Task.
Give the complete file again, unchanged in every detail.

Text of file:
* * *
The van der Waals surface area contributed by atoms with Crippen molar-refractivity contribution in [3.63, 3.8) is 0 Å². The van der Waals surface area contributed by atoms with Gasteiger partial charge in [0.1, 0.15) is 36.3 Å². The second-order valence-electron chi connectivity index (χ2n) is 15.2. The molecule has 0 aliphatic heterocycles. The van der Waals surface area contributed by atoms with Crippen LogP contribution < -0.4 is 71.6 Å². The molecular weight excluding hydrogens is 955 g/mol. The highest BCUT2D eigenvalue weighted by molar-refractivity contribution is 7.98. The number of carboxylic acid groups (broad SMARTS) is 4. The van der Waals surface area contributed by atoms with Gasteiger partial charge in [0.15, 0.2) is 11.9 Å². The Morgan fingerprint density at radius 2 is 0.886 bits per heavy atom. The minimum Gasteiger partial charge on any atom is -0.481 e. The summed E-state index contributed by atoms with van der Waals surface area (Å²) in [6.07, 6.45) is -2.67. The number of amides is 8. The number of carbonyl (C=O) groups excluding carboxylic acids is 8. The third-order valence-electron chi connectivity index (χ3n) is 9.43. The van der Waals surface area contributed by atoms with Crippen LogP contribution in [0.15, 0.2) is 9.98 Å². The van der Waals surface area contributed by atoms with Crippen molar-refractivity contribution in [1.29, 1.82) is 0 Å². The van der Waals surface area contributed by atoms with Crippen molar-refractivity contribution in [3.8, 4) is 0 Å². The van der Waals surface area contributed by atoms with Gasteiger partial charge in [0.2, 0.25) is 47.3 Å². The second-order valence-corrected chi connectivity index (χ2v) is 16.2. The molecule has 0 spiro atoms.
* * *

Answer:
The van der Waals surface area contributed by atoms with Crippen molar-refractivity contribution in [3.63, 3.8) is 0 Å². The van der Waals surface area contributed by atoms with Gasteiger partial charge in [0.1, 0.15) is 36.3 Å². The second-order valence-electron chi connectivity index (χ2n) is 15.2. The molecule has 0 aliphatic heterocycles. The van der Waals surface area contributed by atoms with Crippen LogP contribution < -0.4 is 71.6 Å². The molecular weight excluding hydrogens is 955 g/mol. The highest BCUT2D eigenvalue weighted by molar-refractivity contribution is 7.98. The number of carboxylic acid groups (broad SMARTS) is 4. The van der Waals surface area contributed by atoms with Gasteiger partial charge in [0.15, 0.2) is 11.9 Å². The Morgan fingerprint density at radius 2 is 0.886 bits per heavy atom. The minimum Gasteiger partial charge on any atom is -0.481 e. The summed E-state index contributed by atoms with van der Waals surface area (Å²) in [6.07, 6.45) is -2.67. The number of amides is 8. The number of carbonyl (C=O) groups excluding carboxylic acids is 8. The third-order valence-electron chi connectivity index (χ3n) is 9.43. The van der Waals surface area contributed by atoms with Crippen LogP contribution in [0.15, 0.2) is 9.98 Å². The van der Waals surface area contributed by atoms with Crippen molar-refractivity contribution in [1.29, 1.82) is 0 Å². The van der Waals surface area contributed by atoms with Crippen molar-refractivity contribution in [3.8, 4) is 0 Å². The van der Waals surface area contributed by atoms with Gasteiger partial charge in [0.2, 0.25) is 47.3 Å². The second-order valence-corrected chi connectivity index (χ2v) is 16.2. The molecule has 0 spiro atoms.